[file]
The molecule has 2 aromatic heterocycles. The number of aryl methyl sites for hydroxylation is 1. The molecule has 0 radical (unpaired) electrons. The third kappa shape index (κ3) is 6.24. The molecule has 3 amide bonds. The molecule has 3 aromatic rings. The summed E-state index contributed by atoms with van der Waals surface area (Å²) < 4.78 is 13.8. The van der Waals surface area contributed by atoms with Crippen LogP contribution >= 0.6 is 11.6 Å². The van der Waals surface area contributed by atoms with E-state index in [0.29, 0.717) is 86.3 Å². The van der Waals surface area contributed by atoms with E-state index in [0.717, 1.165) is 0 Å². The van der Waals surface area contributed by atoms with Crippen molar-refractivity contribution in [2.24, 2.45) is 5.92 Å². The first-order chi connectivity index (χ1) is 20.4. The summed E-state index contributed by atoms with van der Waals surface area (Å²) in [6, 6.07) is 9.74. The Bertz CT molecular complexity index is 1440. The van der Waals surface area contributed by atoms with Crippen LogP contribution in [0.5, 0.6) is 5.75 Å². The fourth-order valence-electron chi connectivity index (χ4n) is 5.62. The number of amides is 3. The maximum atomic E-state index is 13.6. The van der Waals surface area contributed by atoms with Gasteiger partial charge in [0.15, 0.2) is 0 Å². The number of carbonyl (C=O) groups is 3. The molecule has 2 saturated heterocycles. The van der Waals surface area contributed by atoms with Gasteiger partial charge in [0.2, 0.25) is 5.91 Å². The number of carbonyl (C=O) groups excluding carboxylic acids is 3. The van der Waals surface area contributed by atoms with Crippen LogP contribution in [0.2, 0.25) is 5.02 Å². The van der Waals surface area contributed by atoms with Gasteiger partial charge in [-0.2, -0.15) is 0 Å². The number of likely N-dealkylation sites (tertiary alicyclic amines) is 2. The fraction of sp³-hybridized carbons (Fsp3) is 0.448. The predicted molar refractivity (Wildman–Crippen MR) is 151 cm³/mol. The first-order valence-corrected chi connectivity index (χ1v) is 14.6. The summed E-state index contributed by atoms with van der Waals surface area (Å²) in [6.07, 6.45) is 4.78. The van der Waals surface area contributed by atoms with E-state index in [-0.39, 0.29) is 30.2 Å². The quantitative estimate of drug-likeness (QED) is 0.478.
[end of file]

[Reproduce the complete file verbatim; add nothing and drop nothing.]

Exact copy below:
The molecule has 2 aromatic heterocycles. The number of aryl methyl sites for hydroxylation is 1. The molecule has 0 radical (unpaired) electrons. The third kappa shape index (κ3) is 6.24. The molecule has 3 amide bonds. The molecule has 3 aromatic rings. The summed E-state index contributed by atoms with van der Waals surface area (Å²) < 4.78 is 13.8. The van der Waals surface area contributed by atoms with Crippen LogP contribution >= 0.6 is 11.6 Å². The van der Waals surface area contributed by atoms with E-state index in [0.29, 0.717) is 86.3 Å². The van der Waals surface area contributed by atoms with E-state index in [0.717, 1.165) is 0 Å². The van der Waals surface area contributed by atoms with Crippen molar-refractivity contribution in [2.24, 2.45) is 5.92 Å². The first-order chi connectivity index (χ1) is 20.4. The summed E-state index contributed by atoms with van der Waals surface area (Å²) in [6, 6.07) is 9.74. The Bertz CT molecular complexity index is 1440. The van der Waals surface area contributed by atoms with Crippen LogP contribution in [0.5, 0.6) is 5.75 Å². The fourth-order valence-electron chi connectivity index (χ4n) is 5.62. The number of amides is 3. The maximum atomic E-state index is 13.6. The van der Waals surface area contributed by atoms with Gasteiger partial charge in [0.15, 0.2) is 0 Å². The number of carbonyl (C=O) groups is 3. The molecule has 2 saturated heterocycles. The van der Waals surface area contributed by atoms with Gasteiger partial charge in [0.2, 0.25) is 5.91 Å². The number of carbonyl (C=O) groups excluding carboxylic acids is 3. The van der Waals surface area contributed by atoms with Crippen LogP contribution in [0.2, 0.25) is 5.02 Å². The van der Waals surface area contributed by atoms with Gasteiger partial charge in [-0.2, -0.15) is 0 Å². The number of likely N-dealkylation sites (tertiary alicyclic amines) is 2. The fraction of sp³-hybridized carbons (Fsp3) is 0.448. The predicted molar refractivity (Wildman–Crippen MR) is 151 cm³/mol. The first-order valence-corrected chi connectivity index (χ1v) is 14.6. The summed E-state index contributed by atoms with van der Waals surface area (Å²) in [6.07, 6.45) is 4.78. The van der Waals surface area contributed by atoms with E-state index in [-0.39, 0.29) is 30.2 Å². The quantitative estimate of drug-likeness (QED) is 0.478.